Reviews

LAZARUS @ NYTW ****

By: Patrick Christiano

Ivo van Hove’s surreal staging of Lazarus for The New York Theater Workshop revisits the powerful and wealthy character of Thomas Newton, created by David Bowie in Nicholas Roeg’s 1976 film “The Man Who Fell from the Earth.” However, before the film there was a 1963 novel and Edna Walsh’s book for the musical goes back to the novel by beginning at the end of the 
film. LAZARUS________Jan_Versweyveld-6__Michael_C__Hall_-_SQ_2015Michael C. Hall

By: Patrick Christiano

Ivo van Hove’s surreal staging of Lazarus for The New York Theater Workshop revisits the powerful and wealthy character of Thomas Newton, created by David Bowie in Nicholas Roeg’s 1976 film “The Man Who Fell from the Earth.” However, before the film there was a 1963 novel and Edna Walsh’s book for the musical goes back to the novel by beginning at the end of the 
film. LAZARUS________Jan_Versweyveld-6__Michael_C__Hall_-_SQ_2015Michael C. Hall


Newton’s past has left him with nothing to lose, and now retired 
he is holed up in his New York penthouse high in the sky on a diet of vodka and candy. He never leaves the isolation of his prison in there where he is lost in time pining for Marylou, struggling to find a way back to her, or is he waiting for death?

In van Hove’s startling staging his widows give him glimpses of the world below moving on without him. And a gigantic video screen dominates the center of the room presenting flickering images of Newton’s life often in real time replicating the ongoing stage action.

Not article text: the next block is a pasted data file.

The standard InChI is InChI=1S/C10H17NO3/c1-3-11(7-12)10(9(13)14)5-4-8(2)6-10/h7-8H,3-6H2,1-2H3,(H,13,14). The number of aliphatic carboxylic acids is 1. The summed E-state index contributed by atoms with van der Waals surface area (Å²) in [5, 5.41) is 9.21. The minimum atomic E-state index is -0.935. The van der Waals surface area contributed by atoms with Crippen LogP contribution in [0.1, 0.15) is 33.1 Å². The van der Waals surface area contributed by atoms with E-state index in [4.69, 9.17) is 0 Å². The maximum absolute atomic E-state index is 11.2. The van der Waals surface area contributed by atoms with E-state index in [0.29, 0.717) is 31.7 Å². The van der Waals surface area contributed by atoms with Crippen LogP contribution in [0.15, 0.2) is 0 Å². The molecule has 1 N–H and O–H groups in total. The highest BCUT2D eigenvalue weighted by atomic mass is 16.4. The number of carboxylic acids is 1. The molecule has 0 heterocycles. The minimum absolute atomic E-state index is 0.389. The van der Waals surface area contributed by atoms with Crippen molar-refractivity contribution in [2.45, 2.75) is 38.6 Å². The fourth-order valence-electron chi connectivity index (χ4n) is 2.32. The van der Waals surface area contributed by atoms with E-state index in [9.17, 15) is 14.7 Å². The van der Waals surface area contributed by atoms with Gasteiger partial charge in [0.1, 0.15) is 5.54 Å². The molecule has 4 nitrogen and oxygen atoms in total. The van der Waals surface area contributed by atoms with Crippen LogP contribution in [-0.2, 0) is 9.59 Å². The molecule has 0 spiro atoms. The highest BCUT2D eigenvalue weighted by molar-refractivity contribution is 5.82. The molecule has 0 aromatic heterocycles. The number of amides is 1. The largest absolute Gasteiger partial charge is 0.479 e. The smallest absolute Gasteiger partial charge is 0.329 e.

Michael C. Hall of television’s “Dexter” fresh off a knock out performance as Hedwig on Broadway in Hedwig and the Angry Inch, gives a terrifically demanding physical performance as the lost soul Newton. Hall is laying on stage as the audience fills the house, and he never once leaves or abandons Newton’s desperate plight to find a way out of his madness. Newton was the man with the Midas touch, yet now he has possibly lost touch with reality, struggling to fathom truth from illusion, a man trapped in his head.

Lazarus isn’t a regular musical. The evening is more a mesmerizing happening, a mashup of Bowie’s music presented like a two-hour music video. When Hall launches into Bowie’s “It’s No Game,” from the artist’s “Scary Monsters and Super Creeps” the show veers into unique territory. This is where Lazarus works best. Lazarus merges together selections of Bowie’s music, album covers, and music videos, to become a retrospective of the artist’s career and ideas. Although there is new music in the show most of the songs are vintage Bowie, all preformed with an excellent 7-piece band.


The cast of Lazarus stars Golden Globe winner and six-time Emmy nominee Michael C. Hall as Thomas Newton and features Tony Award nominee Cristin Milioti as Elly, Michael Esper as Valentine, Krystina Alabado, Sophia Anne Caruso, Nicholas Christopher, Lynn Craig, Bobby Moreno, Krista Pioppi, Charlie Pollock, and Brynn Williams.


The production features scenic and lighting design by Jan Versweyveld, costume design by An D’Huys, video design by Tal Yarden, sound design by Brian Ronan, choreography by Annie-B Parson, and music direction by Henry Hey.

Lazarus is now playing at the New York Theatre Workshop, 79 East Fourth Street, through January 20, 2016. The show is sold out. For more information, call 212-460-4575.
Photos: Jan Versweyveld

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lazarus_c_jan_versweyveld-3_michael_c__hall_and_sophia_anne_caruso-_h_2015
Michael C. Hall,  Sophia Anne Caruso in Lazarus

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